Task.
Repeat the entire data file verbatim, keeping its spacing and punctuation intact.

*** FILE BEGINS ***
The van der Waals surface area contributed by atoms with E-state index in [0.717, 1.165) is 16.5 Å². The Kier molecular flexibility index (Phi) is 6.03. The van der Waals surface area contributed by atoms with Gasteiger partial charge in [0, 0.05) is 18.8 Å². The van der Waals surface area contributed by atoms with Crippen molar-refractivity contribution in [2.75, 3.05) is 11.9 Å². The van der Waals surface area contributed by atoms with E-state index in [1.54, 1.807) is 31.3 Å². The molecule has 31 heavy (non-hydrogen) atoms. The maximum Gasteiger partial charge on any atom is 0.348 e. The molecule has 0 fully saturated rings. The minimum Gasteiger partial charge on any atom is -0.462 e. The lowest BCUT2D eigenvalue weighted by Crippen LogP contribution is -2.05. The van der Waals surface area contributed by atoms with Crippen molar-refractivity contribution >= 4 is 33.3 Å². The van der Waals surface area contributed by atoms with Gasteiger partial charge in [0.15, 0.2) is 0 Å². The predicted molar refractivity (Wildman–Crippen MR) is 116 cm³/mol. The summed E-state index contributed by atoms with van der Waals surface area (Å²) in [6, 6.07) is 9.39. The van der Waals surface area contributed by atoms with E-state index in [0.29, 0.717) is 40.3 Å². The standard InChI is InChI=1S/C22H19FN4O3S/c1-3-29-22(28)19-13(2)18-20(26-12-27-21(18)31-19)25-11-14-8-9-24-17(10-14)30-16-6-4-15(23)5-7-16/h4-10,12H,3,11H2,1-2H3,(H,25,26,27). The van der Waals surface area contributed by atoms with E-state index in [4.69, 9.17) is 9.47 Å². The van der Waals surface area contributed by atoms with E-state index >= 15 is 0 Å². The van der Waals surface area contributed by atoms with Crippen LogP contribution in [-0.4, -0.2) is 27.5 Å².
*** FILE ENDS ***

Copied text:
The van der Waals surface area contributed by atoms with E-state index in [0.717, 1.165) is 16.5 Å². The Kier molecular flexibility index (Phi) is 6.03. The van der Waals surface area contributed by atoms with Gasteiger partial charge in [0, 0.05) is 18.8 Å². The van der Waals surface area contributed by atoms with Crippen molar-refractivity contribution in [2.75, 3.05) is 11.9 Å². The van der Waals surface area contributed by atoms with E-state index in [1.54, 1.807) is 31.3 Å². The molecule has 31 heavy (non-hydrogen) atoms. The maximum Gasteiger partial charge on any atom is 0.348 e. The molecule has 0 fully saturated rings. The minimum Gasteiger partial charge on any atom is -0.462 e. The lowest BCUT2D eigenvalue weighted by Crippen LogP contribution is -2.05. The van der Waals surface area contributed by atoms with Crippen molar-refractivity contribution >= 4 is 33.3 Å². The van der Waals surface area contributed by atoms with Gasteiger partial charge in [0.15, 0.2) is 0 Å². The predicted molar refractivity (Wildman–Crippen MR) is 116 cm³/mol. The summed E-state index contributed by atoms with van der Waals surface area (Å²) in [6, 6.07) is 9.39. The van der Waals surface area contributed by atoms with E-state index in [0.29, 0.717) is 40.3 Å². The standard InChI is InChI=1S/C22H19FN4O3S/c1-3-29-22(28)19-13(2)18-20(26-12-27-21(18)31-19)25-11-14-8-9-24-17(10-14)30-16-6-4-15(23)5-7-16/h4-10,12H,3,11H2,1-2H3,(H,25,26,27). The van der Waals surface area contributed by atoms with E-state index in [4.69, 9.17) is 9.47 Å². The van der Waals surface area contributed by atoms with E-state index >= 15 is 0 Å². The van der Waals surface area contributed by atoms with Crippen LogP contribution in [-0.4, -0.2) is 27.5 Å².